Beware. We’re in the Midst of the Chinese Halloween …

We're in the seventh month of the lunar calendar. It's the Chinese Hungry Ghost Month, which started July 29 and ends August 26. During this period, the gates of hell open and ghosts wander the earth hoping for a meal and some entertainment.

It’s a major festival for Chinese people of the Taoist and Buddhist faiths. They burn joss sticks, ghost money and ghost goods (papier-mache watches, cars, houses and other luxury products) to ensure their ancestors are well taken care of in the afterlife. They also place food and fruit offerings on makeshift altars for the dead.

People with the sixth sense may glimpse ghosts with long, pencil-thin necks eating the food late at night. It’s also said that if you taste the food from the altar (please don't—you're asking for bad luck), it would be flat and bland because the spirits have already feasted on its essence.

At this time, temporary stages are set up to provide music and entertainment for the ghostly realm. You’ll see the performances in countries with large Chinese populations. Chinese opera was the popular choice in the past. Today it’s more likely to be live music and comedy skits.

One important warning: don’t sit in the first two rows of these performances, known as “getai.” First-class seating is reserved for the deceased.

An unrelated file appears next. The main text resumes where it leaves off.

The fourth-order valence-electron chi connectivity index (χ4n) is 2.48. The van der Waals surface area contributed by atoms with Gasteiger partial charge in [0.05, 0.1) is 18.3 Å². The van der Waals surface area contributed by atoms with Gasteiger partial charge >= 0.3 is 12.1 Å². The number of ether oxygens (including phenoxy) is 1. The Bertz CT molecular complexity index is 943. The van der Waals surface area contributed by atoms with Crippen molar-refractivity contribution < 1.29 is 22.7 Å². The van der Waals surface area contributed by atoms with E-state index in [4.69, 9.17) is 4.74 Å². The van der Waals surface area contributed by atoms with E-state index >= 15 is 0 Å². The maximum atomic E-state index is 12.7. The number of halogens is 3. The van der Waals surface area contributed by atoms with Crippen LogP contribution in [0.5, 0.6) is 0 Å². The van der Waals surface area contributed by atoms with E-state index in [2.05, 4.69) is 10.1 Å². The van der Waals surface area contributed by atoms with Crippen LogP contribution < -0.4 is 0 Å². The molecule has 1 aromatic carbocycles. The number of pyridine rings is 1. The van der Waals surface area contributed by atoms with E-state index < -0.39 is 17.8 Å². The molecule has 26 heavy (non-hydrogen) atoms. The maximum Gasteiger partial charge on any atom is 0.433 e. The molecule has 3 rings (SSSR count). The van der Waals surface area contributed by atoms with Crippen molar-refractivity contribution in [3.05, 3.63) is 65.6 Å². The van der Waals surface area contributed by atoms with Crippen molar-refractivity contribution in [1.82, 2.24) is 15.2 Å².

The Hungry Ghost Festival culminates on the 15th day (in this case August 12), when a big feast is prepared for the spirits. On this day, the partition between the human and spirit worlds is at its thinnest, so take care.


The Ghost Month is generally considered a period of bad luck, so there are some things you should avoid doing. Don’t start a major business operation, and try to postpone major events such as weddings or medical procedures.

There are other don’ts, such as:

  1. Don’t swim at night. Drowning victims may decide they need a friend and drag you under.
  2. Don’t answer if you hear someone calling your name in the middle of the night, unless you actually know who it is. 
  3. Don’t summon spirits (keep the ouija board in the closet). This is the time when the spirits are strongest and most active. 
  4. Don’t stick your chopsticks in your bowl of rice, or spirits may mistake the food for one of their offerings. 
  5. Don’t leave your front door open at night, in case something undesirable wanders in.
  6. Don’t kill any unusual insects that enter your house. They may be your ancestors paying a visit.

You have been warned.

[The photos are from]


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